Suspense is omnipresent. The story navigates among climate change, subsequent natural disasters, corporate rivalries, murder, espionage, mysteries and love. Besson weaves a web that entraps readers.
New York, New York (PRWEB) May 29, 2013
Le French Book, an e-book publisher specialized in bringing France’s top crime fiction and thrillers to new readers, announced that the American translation of Bernard Besson’s spy novel will be called The Greenland Breach. It also revealed the cover of this thriller that is now scheduled for release in fall.
This page-turner explores what global warming means for geopolitics: espionage and intrigue, economic warfare and behind-the-scenes struggles for natural resources. Readers get a very plausible vision of the aftermath of impending disasters, along with non-stop suspense and the entertaining read of a good spy story.
In it, the Arctic ice caps are breaking up. Europe and the East Coast of the United States brace for a tidal wave. Meanwhile, former French intelligence officer John Spencer Larivière, his karate-trained, steamy Eurasian partner, Victoire, and their bisexual computer-genius sidekick, Luc, pick up an ordinary freelance assignment that quickly leads them into the heart of an international conspiracy. Off the coast of Greenland, a ship belonging to the French geological research firm is in serious trouble. The murder of an important scientist jeapardizes evacuation. Is it related to the firm’s explorations? Is the rival Canadian-based scientific and economic development corporation involved?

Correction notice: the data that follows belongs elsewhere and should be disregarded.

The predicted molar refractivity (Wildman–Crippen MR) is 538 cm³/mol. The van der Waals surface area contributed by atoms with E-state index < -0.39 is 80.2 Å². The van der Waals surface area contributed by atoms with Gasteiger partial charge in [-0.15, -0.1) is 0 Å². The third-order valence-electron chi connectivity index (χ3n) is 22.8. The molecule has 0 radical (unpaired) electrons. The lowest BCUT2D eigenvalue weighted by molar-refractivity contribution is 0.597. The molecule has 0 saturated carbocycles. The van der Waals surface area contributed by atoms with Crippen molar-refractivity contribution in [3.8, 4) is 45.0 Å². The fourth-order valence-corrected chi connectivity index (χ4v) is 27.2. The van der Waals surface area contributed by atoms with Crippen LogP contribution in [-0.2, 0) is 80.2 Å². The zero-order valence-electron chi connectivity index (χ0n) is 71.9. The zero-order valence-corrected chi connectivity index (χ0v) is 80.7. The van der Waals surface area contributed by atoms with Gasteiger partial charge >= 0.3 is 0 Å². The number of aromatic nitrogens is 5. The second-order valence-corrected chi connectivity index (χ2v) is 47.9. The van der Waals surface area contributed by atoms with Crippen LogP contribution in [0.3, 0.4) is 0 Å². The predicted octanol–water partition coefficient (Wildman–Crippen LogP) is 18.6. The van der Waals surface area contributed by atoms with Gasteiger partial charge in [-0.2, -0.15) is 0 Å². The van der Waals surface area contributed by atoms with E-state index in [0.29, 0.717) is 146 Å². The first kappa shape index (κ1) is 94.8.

On land another killer is roaming the icy peaks after researchers, while a huge crevasse splits Greenland apart. What are the connections? In the glacial silence of the great north, a merciless war is being waged. Global warming and subsequent natural disasters hide international rivalries over discoveries that will change the future of humanity.
Le French Book's team wanted the cover to give a feeling of impending disaster, with a French touch, and chose to include the image of a tupilaq. Readers learn in the novel that it "is a monster made up of bits of dead humans and animals. Certain shamans collect bones and frozen flesh scattered in the snow. They then mark out a magical place that communes with dark forces and dance around debris, singing ritual words to infuse it with life...Naturally, this is just a legend.” The novel's hero receives a statue of one as a welcome gift when he arrives in Greenland.
The book's author Bernard Besson is well placed to predict the impact of such disasters. In addition to being a prize-winning thriller writer, he is one of France's top specialists in economic intelligence. He has had a long career in French intelligence and law enforcement. He is a former chief of staff of the French FBI, was involved in dismantling Soviet spy rings in France and Western Europe at the fall of the Soviet Union. He lives in Paris. This is his first book to be translated into English.
Julie Rose is a prize-winning, world-renowned translator of major French thinkers, known for, among other works, her acclaimed translation of Victor Hugo’s Les Misérables, which was published by Random House in 2008. She has translated twenty-eight books, including many French classics, and writes on the side. She lives in her hometown of Sydney, Australia, with her husband, dog and two cats.
“Original and harrowing.” –Cosmopolitan
“This is a remarkable book that is fascinating, frightening, instructive and fun all at once.” –Inter-Ligère
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About Le French Book
Le French Book (http://www.lefrenchbook.com) is a New York-based digital-first publisher specialized in great reads from France. Founder Anne Trager says, “There is a very vibrant, creative culture in France, and the recent explosion in e-reader ownership provides a perfect medium to introduce readers to some of these fantastic French authors.” The company's motto is "If we love it, we'll translate it."
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